Power and Love Found in Families
Family photo - Fall 2022:
Front row: Marcia's cousins, Carol and Pat Corbett.
Every so often I’m reminded of the power and love that’s found in families. As we live in and around love from infancy, that security surrounds us in an invisible cloak over the years that’s easy to take for granted. Being separated, however, shines a bright light on what’s missing. I remember the first time I went to camp as an 11-year-old and was totally engaged in learning new things, making crafts, and meeting all the other kids. When two girls in my cabin cried with homesickness I was confused. However, on the last day after we packed up and went to the parking lot to meet our parents, I burst into tears when I spotted mine coming around their car. I went running to them with a feeling I’d never known in my young life—missing them—and was filled with joy to be reunited with them.
Last weekend my brother and I had the opportunity to spend time with cousins from states far away from here. We had grown up together with infrequent visits, but communication through our parents had kept us apprised of each other’s activities. Now, as adults, we share life events through Zoom, email and texting. But seeing each other in person adds a lasting impression, especially after the past two years of home-bound and restricted living. These were real-life moments that I’ll always treasure. Sharing loss of loved ones, successes, adventures, and disappointments were all wrapped together with love, to give and to witness for each other.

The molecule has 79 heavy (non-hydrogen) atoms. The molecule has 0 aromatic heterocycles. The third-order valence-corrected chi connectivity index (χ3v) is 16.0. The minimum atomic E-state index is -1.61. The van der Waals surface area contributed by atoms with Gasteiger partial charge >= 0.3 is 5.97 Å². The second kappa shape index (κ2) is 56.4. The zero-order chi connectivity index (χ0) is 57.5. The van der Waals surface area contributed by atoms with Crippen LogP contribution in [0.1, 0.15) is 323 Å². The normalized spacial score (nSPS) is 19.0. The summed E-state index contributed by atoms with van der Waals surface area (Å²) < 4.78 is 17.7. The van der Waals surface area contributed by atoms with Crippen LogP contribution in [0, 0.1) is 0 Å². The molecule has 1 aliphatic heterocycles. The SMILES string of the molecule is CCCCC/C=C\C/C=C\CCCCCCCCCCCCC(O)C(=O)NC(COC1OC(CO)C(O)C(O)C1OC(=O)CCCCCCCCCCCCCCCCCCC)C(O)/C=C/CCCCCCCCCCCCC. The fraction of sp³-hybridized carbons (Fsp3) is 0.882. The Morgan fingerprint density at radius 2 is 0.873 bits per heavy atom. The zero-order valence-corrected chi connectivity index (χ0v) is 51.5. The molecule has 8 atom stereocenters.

At Advocates For Seniors (AFS), we listen with care…
At AFS we listen with care to our clients who enjoy reminiscing about their lives. Most have lost their long-time family and friends so we act as their surrogates. Clients usually talk about the things they did, the places they traveled, and the people who influenced them. One client was born just a month before Queen Elizabeth II, and was very interested in the recent tributes given to Her Majesty during the funeral and accompanying events. Our client contemplated her end-of-life as well, but it was seen as a distant event rather than pending. I found it striking since this client has been in hospice care for eight months. We discussed how she was ready for her end-of-life whenever it may come, but did not have a particular sense that it was near or that she was preparing for it. She has lived a very full life in several countries, and has an expansive sense of curiosity for other people. She may relish living in the moment above all else.
Other clients wonder why they are still here. They are in pain from debilitating illness and surgeries, and consider leaving this earth would be helpful. One said to me that she believes she is here to teach her caregivers how to care for her. She observes that they need to have a mindset focused on the patient rather than their own comforts. She gives instructions to each new aid who comes to her room in the nursing home, hoping that some of it will have an impact.
However you live your days, relish the long-term relationships you’ve had. Seize the moment to contact family or friends and let yourself feel that wonderful grounding that comes with connecting with a dear one. You’ll both be better for it.
As always, Advocates For Seniors, LC is here to help you make choices you can live with.